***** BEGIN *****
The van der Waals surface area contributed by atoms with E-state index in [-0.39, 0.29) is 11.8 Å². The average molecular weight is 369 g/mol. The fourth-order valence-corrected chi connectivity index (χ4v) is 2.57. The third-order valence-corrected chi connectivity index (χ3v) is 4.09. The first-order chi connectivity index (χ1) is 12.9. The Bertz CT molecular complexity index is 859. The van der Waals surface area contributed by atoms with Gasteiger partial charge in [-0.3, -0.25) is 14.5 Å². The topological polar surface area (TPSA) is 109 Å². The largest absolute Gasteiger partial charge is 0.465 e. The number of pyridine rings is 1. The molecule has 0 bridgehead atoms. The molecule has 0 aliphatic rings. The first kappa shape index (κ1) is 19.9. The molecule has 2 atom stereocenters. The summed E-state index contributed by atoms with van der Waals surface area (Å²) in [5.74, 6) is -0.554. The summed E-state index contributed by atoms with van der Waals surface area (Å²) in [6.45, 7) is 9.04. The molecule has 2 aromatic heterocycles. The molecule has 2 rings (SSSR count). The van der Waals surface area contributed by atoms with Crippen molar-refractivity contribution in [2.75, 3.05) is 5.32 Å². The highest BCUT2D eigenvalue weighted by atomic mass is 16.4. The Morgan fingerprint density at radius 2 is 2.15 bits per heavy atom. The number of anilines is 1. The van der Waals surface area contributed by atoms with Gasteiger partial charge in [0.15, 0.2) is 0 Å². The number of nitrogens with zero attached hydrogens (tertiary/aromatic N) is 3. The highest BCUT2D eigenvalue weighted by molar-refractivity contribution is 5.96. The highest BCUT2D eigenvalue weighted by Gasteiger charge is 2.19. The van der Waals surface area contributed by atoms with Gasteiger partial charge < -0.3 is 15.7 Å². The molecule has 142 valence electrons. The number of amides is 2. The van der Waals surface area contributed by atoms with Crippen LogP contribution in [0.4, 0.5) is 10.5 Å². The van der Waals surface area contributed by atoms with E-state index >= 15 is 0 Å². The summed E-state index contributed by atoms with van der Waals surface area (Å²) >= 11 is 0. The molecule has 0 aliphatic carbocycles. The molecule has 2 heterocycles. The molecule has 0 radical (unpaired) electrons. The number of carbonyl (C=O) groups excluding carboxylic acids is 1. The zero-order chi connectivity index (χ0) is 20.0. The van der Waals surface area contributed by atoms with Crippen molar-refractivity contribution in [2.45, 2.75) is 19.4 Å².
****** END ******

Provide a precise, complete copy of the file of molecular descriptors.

The van der Waals surface area contributed by atoms with E-state index in [-0.39, 0.29) is 11.8 Å². The average molecular weight is 369 g/mol. The fourth-order valence-corrected chi connectivity index (χ4v) is 2.57. The third-order valence-corrected chi connectivity index (χ3v) is 4.09. The first-order chi connectivity index (χ1) is 12.9. The Bertz CT molecular complexity index is 859. The van der Waals surface area contributed by atoms with Gasteiger partial charge in [-0.3, -0.25) is 14.5 Å². The topological polar surface area (TPSA) is 109 Å². The largest absolute Gasteiger partial charge is 0.465 e. The number of pyridine rings is 1. The molecule has 0 bridgehead atoms. The molecule has 0 aliphatic rings. The first kappa shape index (κ1) is 19.9. The molecule has 2 atom stereocenters. The summed E-state index contributed by atoms with van der Waals surface area (Å²) in [5.74, 6) is -0.554. The summed E-state index contributed by atoms with van der Waals surface area (Å²) in [6.45, 7) is 9.04. The molecule has 2 aromatic heterocycles. The molecule has 2 rings (SSSR count). The van der Waals surface area contributed by atoms with Crippen molar-refractivity contribution in [2.75, 3.05) is 5.32 Å². The highest BCUT2D eigenvalue weighted by atomic mass is 16.4. The Morgan fingerprint density at radius 2 is 2.15 bits per heavy atom. The number of anilines is 1. The van der Waals surface area contributed by atoms with Gasteiger partial charge in [0.15, 0.2) is 0 Å². The number of nitrogens with zero attached hydrogens (tertiary/aromatic N) is 3. The highest BCUT2D eigenvalue weighted by molar-refractivity contribution is 5.96. The highest BCUT2D eigenvalue weighted by Gasteiger charge is 2.19. The van der Waals surface area contributed by atoms with Gasteiger partial charge < -0.3 is 15.7 Å². The molecule has 142 valence electrons. The number of amides is 2. The van der Waals surface area contributed by atoms with Crippen LogP contribution in [0.4, 0.5) is 10.5 Å². The van der Waals surface area contributed by atoms with E-state index >= 15 is 0 Å². The summed E-state index contributed by atoms with van der Waals surface area (Å²) >= 11 is 0. The molecule has 0 aliphatic carbocycles. The molecule has 2 heterocycles. The molecule has 0 radical (unpaired) electrons. The number of carbonyl (C=O) groups excluding carboxylic acids is 1. The zero-order chi connectivity index (χ0) is 20.0. The van der Waals surface area contributed by atoms with Crippen molar-refractivity contribution in [2.45, 2.75) is 19.4 Å².